There are two interesting pieces about the Heathrow protestors in today’s newspapers well worth comparing and contrasting.
The interest comes from the markedly different descriptions the writers have of their involvement in political protest movements, and the diverse motivations that each had for them. Unsurprisingly Monbiot comes across as an elitist dictator, presuming to know what is good for the rest of us, whereas Hume portrays a proper sense of history and solidarity with serious protest movements.
Monbiot, as you would expect, sings the praises of his fellow protestors. Describing the set-up of the camp he says:
…in other respects it was better organised, more democratic and more disciplined than any I have seen before. It drew on the protests of the 1990s but introduced two new elements: much better logistics and a model of popular democracy imported from Latin America.
All the facilities that 1,500 people would need – including running water, sanitation, hot food twice a day, banks of computers and walkie-talkies, stage lighting, sound systems, even a cinema – were set up in a few hours on unfamiliar ground, in the teeth of police blockades. A system of affinity groups and neighbourhoods, feeding their decisions upwards to general meetings, permitted a genuine participatory democracy of the kind that you will never encounter in British public life. The actions themselves were disciplined and remained non-violent, even when the police got heavy. I left the camp on Sunday evening convinced that a new political movement has been born.
Hume, a veteran of direct action alongside striking miners and others in the 1980s pours cold water on Monbiot’s warm praise:
…I feel obliged to point out that young eco-protester puppies today don’t know they are born, are degrading the good name of direct action, and would not know a police state if they found one in their muesli.
The news has been full of spokespersons from the Camp for Climate Action at Heathrow comparing their campaign of direct action with noble struggles of the past. One summed up the camp’s aims as being “to show it’s possible and pleasurable to live sustainably” (the joys of the composting toilet), and “to show that non-violent direct action works. Civil disobedience has in the past led to things like black people getting the vote.”
Grow up and get an education. The campaign against Heathrow expansion bears no comparison to those that led to “things like black people getting the vote”. Direct action is neither good nor bad in principle. It is just a tactic, used by all manner of protest movements. What matters most are the political aims and outlook informing the protests.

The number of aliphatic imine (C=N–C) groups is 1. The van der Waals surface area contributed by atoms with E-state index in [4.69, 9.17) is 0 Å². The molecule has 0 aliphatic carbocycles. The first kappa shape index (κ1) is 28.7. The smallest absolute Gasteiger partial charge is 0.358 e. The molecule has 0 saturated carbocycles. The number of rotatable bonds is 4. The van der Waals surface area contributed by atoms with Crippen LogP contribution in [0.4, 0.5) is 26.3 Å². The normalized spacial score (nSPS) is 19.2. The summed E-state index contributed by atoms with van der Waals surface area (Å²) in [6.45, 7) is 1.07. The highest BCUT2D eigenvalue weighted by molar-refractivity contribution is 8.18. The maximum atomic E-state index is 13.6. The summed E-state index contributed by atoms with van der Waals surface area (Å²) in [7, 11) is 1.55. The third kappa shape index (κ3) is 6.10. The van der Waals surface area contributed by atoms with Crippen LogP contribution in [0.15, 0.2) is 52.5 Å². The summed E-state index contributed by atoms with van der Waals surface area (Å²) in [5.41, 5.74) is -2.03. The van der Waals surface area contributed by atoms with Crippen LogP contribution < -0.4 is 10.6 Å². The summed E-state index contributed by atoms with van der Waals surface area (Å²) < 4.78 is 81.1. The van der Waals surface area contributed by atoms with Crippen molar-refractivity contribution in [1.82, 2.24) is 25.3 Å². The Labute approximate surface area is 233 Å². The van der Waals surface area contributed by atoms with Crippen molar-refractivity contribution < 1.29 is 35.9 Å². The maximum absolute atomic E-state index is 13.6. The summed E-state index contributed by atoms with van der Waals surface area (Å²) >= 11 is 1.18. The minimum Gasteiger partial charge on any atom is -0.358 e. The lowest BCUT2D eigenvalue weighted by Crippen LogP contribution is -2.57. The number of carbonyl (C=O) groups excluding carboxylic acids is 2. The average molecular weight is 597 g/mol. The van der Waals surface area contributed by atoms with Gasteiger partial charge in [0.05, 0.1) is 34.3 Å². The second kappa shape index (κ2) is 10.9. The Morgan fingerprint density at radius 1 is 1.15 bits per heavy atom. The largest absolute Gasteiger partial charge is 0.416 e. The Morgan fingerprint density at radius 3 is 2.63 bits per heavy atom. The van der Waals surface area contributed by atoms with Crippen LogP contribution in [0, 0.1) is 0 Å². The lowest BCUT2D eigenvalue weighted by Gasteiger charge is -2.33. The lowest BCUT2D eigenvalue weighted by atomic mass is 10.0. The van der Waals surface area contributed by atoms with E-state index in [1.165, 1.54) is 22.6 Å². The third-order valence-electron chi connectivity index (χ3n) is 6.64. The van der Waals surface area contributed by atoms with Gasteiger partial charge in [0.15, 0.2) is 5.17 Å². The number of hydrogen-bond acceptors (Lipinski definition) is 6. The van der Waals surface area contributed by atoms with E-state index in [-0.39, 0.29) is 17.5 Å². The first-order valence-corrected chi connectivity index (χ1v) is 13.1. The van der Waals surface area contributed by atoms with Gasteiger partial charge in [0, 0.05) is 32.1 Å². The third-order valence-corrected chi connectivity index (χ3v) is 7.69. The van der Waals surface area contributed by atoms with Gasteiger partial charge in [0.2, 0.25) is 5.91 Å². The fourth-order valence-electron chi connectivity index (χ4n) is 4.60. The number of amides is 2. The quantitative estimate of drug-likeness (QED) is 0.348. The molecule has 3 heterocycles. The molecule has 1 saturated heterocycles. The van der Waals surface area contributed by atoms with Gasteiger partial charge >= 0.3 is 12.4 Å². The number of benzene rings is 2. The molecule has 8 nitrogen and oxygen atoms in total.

Hume goes further, contrasting Monbiot’s egotistical moral posturing with the genuine suffering of past protestors:
In the past, direct action was employed by people fighting to defend their own interests – working people struggling for jobs and better pay, women demanding the vote, black people seeking civil rights. The pursuit of self-interest was the driving force for political change. Others such as we on the Left supported their struggles, but we acted in solidarity, not as self-appointed substitutes for the miners or disadvantaged minorities.
Today, by contrast, to take political action in your own interests seems frowned upon as greedy, even sleazy. Instead, the Heathrow protesters insist that they are acting altruistically “on behalf of” others, speaking for the “voiceless” – the poor of the developing world, unborn generations, or simply the planet.
Finally Hume contrasts Monbiot’s moans about the police getting “heavy” with the genuine violence that old school direct action types (and some more recent examples) have been forced to face:
Yet such are the rising levels of self-deluded preciousness among the protesters that some seem to believe they were subjected to historic levels of police oppression, because some officers “acted aggressively”. They might care to look at what happened in the past when protests challenged the Establishment – the direct action did not remain nonviolent for long once the riot police started swinging. By contrast, eco-protests are now so mainstream and respectable that they are treated with kid gloves rather than the old iron fist. The only ones to receive that treatment in recent years were the pro-hunting protesters outside Parliament – they were the “wrong” sort of conservationists.
I may not have agreed with every cause Hume marched for in his youth, however I do know which set of protestors I admire the most.